Backgrounds Future New York

Feb 4, 2010 - Alexander D'Hooghe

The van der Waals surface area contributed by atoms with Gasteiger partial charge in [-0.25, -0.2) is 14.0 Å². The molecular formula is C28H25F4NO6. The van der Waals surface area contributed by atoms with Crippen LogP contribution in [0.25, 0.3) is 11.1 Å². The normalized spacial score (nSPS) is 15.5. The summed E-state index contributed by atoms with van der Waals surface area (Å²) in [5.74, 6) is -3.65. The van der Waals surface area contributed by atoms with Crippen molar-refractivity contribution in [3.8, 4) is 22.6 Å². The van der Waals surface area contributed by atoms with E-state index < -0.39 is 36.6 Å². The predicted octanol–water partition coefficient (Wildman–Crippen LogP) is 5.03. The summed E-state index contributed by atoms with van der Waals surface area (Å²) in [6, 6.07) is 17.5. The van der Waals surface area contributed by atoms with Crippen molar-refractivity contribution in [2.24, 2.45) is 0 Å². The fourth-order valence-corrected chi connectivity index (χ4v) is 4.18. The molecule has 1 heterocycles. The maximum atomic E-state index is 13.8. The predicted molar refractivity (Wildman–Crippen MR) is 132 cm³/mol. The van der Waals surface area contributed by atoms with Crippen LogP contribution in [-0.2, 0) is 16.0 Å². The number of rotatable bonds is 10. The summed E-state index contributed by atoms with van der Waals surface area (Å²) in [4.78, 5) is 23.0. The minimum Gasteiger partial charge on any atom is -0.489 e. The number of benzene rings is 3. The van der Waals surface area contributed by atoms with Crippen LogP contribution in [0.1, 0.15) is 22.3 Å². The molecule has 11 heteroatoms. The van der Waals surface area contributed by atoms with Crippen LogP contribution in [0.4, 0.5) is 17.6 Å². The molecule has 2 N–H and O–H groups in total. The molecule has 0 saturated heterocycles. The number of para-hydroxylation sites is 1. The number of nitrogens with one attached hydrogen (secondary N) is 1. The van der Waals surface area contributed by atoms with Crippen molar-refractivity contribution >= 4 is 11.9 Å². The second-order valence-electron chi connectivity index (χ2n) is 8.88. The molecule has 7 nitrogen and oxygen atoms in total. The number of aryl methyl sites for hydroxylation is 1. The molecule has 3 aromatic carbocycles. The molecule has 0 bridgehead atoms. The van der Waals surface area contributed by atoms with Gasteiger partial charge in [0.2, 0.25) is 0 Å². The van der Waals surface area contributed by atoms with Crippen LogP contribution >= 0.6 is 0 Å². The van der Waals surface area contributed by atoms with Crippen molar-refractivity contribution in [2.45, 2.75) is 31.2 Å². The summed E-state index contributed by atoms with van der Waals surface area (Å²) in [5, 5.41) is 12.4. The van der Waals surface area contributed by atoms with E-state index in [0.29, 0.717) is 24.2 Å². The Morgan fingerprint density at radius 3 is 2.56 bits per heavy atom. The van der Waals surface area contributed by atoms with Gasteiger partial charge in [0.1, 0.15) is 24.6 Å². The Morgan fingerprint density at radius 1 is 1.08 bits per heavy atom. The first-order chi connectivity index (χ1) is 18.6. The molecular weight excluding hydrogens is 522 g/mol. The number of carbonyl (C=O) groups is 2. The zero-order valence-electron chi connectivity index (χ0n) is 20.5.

New York’s dramatic rise in the late 19th and 20th century turned it into the capital of the world. It staged the rise and proliferation of the skyscraper; of the freeways; and of the industrial waterfront. Under the unrelenting pressure of a global sustainability aesthetic, these 3 inventions are now being questioned: Skyscrapers have been exhausted as icons; freeways no longer relevant as durable infrastructure; and waterfronts are turning into parks almost everywhere. What could future New York be like, after processing the termination of its historical inventions and replacing them with new terms? Between Buckminster Fuller’s Bubble and the B--‐movie ‘Escape from New York’, cultural expressions from hope to alienation and anxiety have often used Manhattan as its canvass, as a powerful summary of the world at large. For the duration of 1 week, a selection of the world’s best architectural designers will have a go at a complete re--‐design of the capital of the world: New York, NY. In the tradition of so many architectural visitors to New York, the Archiprix winners will have the chance to order their thoughts about the future of architecture in the United State, through a radical architectonic speculation about the future of New York City. Led by a series of young, promising tutors, the design teams of 10--‐12 will have a go at answering the following questions: 1. Future New York has no more zoning laws except the ones you impose. As a result, the ziggurat--‐type skyscraper, results of 20th--‐century zoning law, as well as the needles stemming from the 60ies and beyond incentive zoning law, have been abandoned. What is the new post--‐skyscraper typology of the 21st century? 2. Future New York has banned cars from entering the island altogether, leading to massive growth around Manhattan, with parking garages and mass transit and bike stations; Manhattan itself has re--‐ invented its infrastructure system. What have the roads and highways become within the city? What have the bridges to the island become? And, most importantly, how do the bridges end? What are these massive transfer stations going to look like? 3. Future New York has fully conquered and civilized its waterfront edge. Its edge of the island, the walled compound, the perimeter is itself the subject of a systematic reflection on isolation and objecthood: fortify islandhood, relinquish, or perish?